IMF Executive Board Concludes Article IV Consultation with the Republic of Lithuania

2019 Article IV Consultation-Press Release; Staff Report


2019 Article IV Consultation-Press Release; Staff Report

On July 30, 2019, the Executive Board of the International Monetary Fund (IMF) concluded the Article IV consultation1 with the Republic of Lithuania and considered and endorsed the staff appraisal without a meeting.

The economy exceeded expectations in 2018. Real GDP expanded by 3.5 percent with external demand more resilient than expected and without pre-crisis imbalances reemerging. A strong contribution in net exports helped the current account reach its highest surplus in four years. Private consumption growth accelerated with better-than-expected employment growth and a rebound in real wage growth. The labor market remains tight with labor costs among the fastest growing in the EU, but without inflationary pressures. With a positive macroeconomic environment, the government has achieved a higher fiscal surplus for the third year in a row. Data for the first quarter of 2019 suggest that the economy’s growth momentum has carried over into this year.

With Lithuania’s economy expanding above potential, growth is expected to moderate in the next few years to a more sustainable pace. Growth in 2019 is projected at 3.2 percent, mainly because a moderating labor market will slow down consumption and exports will decelerate after a strong start early this year. Investment will depend on policy predictability, reform efforts and the business environment.

As a small open economy, Lithuania is vulnerable to a weakening external environment characterized by slower growth in Europe, continued trade tensions, uncertainty around Brexit conditions, and geopolitical risks. Domestically, emigration, population aging, and slow progress in implementing key aspects of the government’s reform agenda are the main risks to the economic outlook.

Executive Board Assessment2

In concluding the Article IV consultation with the Republic of Lithuania, Executive Directors endorsed the staff’s appraisal as follows:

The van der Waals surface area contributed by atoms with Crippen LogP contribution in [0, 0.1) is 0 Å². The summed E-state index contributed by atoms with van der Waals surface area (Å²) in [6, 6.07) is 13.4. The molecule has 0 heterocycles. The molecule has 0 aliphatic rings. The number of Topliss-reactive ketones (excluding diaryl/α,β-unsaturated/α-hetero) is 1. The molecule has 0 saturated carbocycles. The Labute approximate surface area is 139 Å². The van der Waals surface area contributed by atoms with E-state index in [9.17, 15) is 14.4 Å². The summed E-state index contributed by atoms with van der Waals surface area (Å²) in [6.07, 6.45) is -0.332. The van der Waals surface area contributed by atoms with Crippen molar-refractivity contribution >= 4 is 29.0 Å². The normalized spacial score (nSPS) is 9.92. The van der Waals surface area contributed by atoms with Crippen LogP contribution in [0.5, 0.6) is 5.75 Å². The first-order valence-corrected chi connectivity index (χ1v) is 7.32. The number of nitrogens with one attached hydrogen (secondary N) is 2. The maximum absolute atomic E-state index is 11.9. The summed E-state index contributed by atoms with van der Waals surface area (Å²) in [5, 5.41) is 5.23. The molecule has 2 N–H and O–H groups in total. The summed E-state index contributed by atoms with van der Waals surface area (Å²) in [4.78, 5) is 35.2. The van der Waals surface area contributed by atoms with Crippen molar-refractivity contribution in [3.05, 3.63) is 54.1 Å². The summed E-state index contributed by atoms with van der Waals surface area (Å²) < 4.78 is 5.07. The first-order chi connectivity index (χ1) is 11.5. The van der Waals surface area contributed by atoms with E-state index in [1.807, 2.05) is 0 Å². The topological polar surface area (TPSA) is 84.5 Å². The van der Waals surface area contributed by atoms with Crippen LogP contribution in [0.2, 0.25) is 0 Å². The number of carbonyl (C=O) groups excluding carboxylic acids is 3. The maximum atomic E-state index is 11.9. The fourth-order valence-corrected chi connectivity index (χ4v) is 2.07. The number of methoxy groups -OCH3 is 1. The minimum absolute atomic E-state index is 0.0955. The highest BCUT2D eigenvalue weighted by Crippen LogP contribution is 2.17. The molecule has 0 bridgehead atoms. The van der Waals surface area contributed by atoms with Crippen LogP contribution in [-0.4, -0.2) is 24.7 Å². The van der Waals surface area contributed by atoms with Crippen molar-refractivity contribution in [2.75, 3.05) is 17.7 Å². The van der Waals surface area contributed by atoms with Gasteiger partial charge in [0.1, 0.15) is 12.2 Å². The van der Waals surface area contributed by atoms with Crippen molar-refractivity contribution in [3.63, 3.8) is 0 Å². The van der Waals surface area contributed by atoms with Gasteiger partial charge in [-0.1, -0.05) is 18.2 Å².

The Lithuanian economy has continued to enjoy a strong macroeconomic and fiscal performance, but long-term challenges remain largely unaddressed. Prudent fiscal policy, a flexible labor market, and proactive macroprudential policies have been critical to preserve stability and should be maintained. The recovery has avoided the emergence of the large imbalances of the past and better positioned Lithuania to face external shocks and future economic downturns. However, Lithuania still confronts severe demographic pressures, large social disparities, and external uncertainty that can only be addressed with structural reforms. This is the only way to ensure sustained high wage growth and improved living standards.

The continued strong economic performance suggests that a neutral fiscal stance would have been preferable this year. Going forward there are heightened risks to revenues and increased spending pressures from social needs that are partly countered by conservative economic projections. Gains from combating informality are difficult to predict while the revenue impact of recent reforms is uncertain. Thus, revenue buoyancy may largely reflect cyclical factors. Without commensurate increases in revenues, spending pressures are increasing budget rigidities.

Macroprudential policy is being used proactively to prevent systemic risks. Signs that moderate cyclical systemic risks are emerging led the Bank of Lithuania to raise the countercyclical buffer to one percent in mid-2018. The financial system remains sound, liquid, and profitable.

The external position is stronger than implied by fundamentals and desirable policies. However, under unchanged policies, Lithuania’s current account should gradually converge towards its medium-term norm.